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Two women brutally murdered near Macche

Two unindetified persons on a bike stabbed to death two woman near Macche on the outskirts of Belagavi on Saturday evening.

Rajashree Ravi Bannur (21) and Rohini Gangappa Hulimani (21) have been identified as the deceased.

Both were first attacked with chili powder and then stabbed to death and the perpetrators on the bike had managed to escape.

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Both the woman were married and were from Kalewadi.

The motive behind the murder is yet to be ascertained. The police are investigating the matter.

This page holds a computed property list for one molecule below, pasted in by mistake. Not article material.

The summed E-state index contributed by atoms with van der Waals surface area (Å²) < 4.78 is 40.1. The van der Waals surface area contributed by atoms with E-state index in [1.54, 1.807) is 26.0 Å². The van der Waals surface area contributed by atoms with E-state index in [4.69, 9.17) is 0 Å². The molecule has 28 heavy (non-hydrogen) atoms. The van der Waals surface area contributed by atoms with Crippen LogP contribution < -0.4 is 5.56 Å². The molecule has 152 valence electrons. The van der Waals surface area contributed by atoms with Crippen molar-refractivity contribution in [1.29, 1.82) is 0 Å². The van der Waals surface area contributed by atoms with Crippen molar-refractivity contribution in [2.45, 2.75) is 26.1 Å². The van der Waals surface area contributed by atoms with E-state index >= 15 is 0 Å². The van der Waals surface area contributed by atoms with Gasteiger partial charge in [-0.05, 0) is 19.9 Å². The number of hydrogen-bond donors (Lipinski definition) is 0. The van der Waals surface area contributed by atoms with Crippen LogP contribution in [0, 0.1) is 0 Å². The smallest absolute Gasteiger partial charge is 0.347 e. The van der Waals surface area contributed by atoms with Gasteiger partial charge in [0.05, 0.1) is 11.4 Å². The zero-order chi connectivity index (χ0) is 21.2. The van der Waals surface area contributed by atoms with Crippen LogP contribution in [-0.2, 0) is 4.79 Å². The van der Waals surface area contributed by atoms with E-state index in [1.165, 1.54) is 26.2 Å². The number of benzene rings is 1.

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40 kgs Ganja seized

At Mahishal near Miraj, a team of Belagavi District Crime Branch arrested Ashfaq Mainuddin Mulla of Miraj and seized 40 kg of Ganja from his Swift car.

Police also seized 78 kg of cannabis stored near the pump house of Mahishal Jat Water Supply Scheme and a vehicle used for transporting cannabis fromWasim Sheikh.

Ashfaq Mainuddin Mulla had managed to escape at this time. After the action taken by Chikodi police, the case was handed over by the district police.

His team later arrested Ashfaq Mainuddin Mulla and seized cannabis. Sixty packets of cannabis weighing two kilograms were valued at Rs 24 lakh. A Swift car and a two-wheeler were also seized by the police.